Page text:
A mass piranha attack left sixty people injured as they enjoy a Christmas Day swim in an Argentine river. Dozens of bathers including more than 20 children were bitten by the shoal of meat-eating fish during the surprise attack, and a seven-year-old girl lost part of one of her fingers and a young boy was left with an open fracture in his hand.
The incident occurred on a local beach on the banks of the Parana River. Biologists believe that it was sweltering heat that provoked the attack. Temperatures in the city raised to 38 degrees Centigrade. In addition, the fish could sense the blood. There are seven children among the victims, two of them were seriously injured. Most of the victims suffered bites of their arms; some of them had pieces of muscle tissue bitten out. The beaches were closed immediately after the incident. The waters of the Parana River are inhabited by two species of freshwater piranhas – Pygocentrus nattereri and Serrasalmus spilopleura. They reach 33 inches in length and can weigh up to 3.8 kilograms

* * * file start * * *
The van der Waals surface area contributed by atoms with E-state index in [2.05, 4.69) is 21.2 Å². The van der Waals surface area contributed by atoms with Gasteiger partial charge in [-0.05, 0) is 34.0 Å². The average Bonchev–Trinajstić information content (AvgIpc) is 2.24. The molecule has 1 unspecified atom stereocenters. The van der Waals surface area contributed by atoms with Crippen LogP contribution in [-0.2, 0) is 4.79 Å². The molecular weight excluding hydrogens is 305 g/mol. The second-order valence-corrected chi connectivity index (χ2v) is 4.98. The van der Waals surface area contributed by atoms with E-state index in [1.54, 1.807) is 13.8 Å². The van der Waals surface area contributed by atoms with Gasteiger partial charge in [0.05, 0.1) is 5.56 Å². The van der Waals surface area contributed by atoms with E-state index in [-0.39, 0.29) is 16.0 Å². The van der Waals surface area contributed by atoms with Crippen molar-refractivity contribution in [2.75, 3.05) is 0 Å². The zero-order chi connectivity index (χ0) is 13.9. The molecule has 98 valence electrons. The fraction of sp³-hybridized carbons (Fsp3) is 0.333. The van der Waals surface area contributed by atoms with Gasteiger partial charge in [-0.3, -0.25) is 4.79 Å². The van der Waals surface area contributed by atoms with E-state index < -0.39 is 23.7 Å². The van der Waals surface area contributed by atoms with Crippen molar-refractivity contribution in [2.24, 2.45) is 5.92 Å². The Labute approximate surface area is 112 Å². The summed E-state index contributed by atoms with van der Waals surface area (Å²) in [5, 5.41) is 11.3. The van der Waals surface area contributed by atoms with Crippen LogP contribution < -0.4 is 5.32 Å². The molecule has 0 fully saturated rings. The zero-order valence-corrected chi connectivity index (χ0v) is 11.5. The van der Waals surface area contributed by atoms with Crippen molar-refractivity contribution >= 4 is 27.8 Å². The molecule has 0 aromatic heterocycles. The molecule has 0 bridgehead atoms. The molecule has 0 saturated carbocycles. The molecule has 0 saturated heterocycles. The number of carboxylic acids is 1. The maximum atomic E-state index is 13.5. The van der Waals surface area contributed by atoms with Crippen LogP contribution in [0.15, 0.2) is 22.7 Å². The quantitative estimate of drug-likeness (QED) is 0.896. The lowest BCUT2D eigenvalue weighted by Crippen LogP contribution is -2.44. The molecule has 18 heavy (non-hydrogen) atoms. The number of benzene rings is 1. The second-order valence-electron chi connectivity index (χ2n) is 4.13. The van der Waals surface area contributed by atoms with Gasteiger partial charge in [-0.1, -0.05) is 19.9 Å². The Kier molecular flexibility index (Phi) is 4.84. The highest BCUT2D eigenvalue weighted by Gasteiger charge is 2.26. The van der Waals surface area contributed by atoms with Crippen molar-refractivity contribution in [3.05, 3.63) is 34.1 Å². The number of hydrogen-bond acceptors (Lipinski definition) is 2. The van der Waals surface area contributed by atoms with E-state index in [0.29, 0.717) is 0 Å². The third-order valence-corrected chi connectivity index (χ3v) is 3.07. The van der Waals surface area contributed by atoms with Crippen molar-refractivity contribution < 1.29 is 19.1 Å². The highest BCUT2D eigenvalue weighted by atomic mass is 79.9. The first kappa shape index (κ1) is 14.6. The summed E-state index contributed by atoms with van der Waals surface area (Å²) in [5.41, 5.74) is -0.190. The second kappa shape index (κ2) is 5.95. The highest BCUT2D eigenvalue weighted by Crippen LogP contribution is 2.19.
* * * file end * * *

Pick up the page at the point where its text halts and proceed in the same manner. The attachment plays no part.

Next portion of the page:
Swimmers trying to cool down in 100 degrees temperatures raced out of the water bleeding from wounds and shouting for help while the parents of children in the water rushed to their aid to drag them to safety.
Coastguards called paramedics so they could assist the most seriously injured before police temporarily closed off the beach, forcing people out of the water who continued to swim despite the danger.
The attack, blamed on a piranha cousin called palometas, was the most serious of its kind in the city since 2008 when 40 swimmers were hurt.
Paramedic Gustavo Centurion described them as ‘very aggressive.’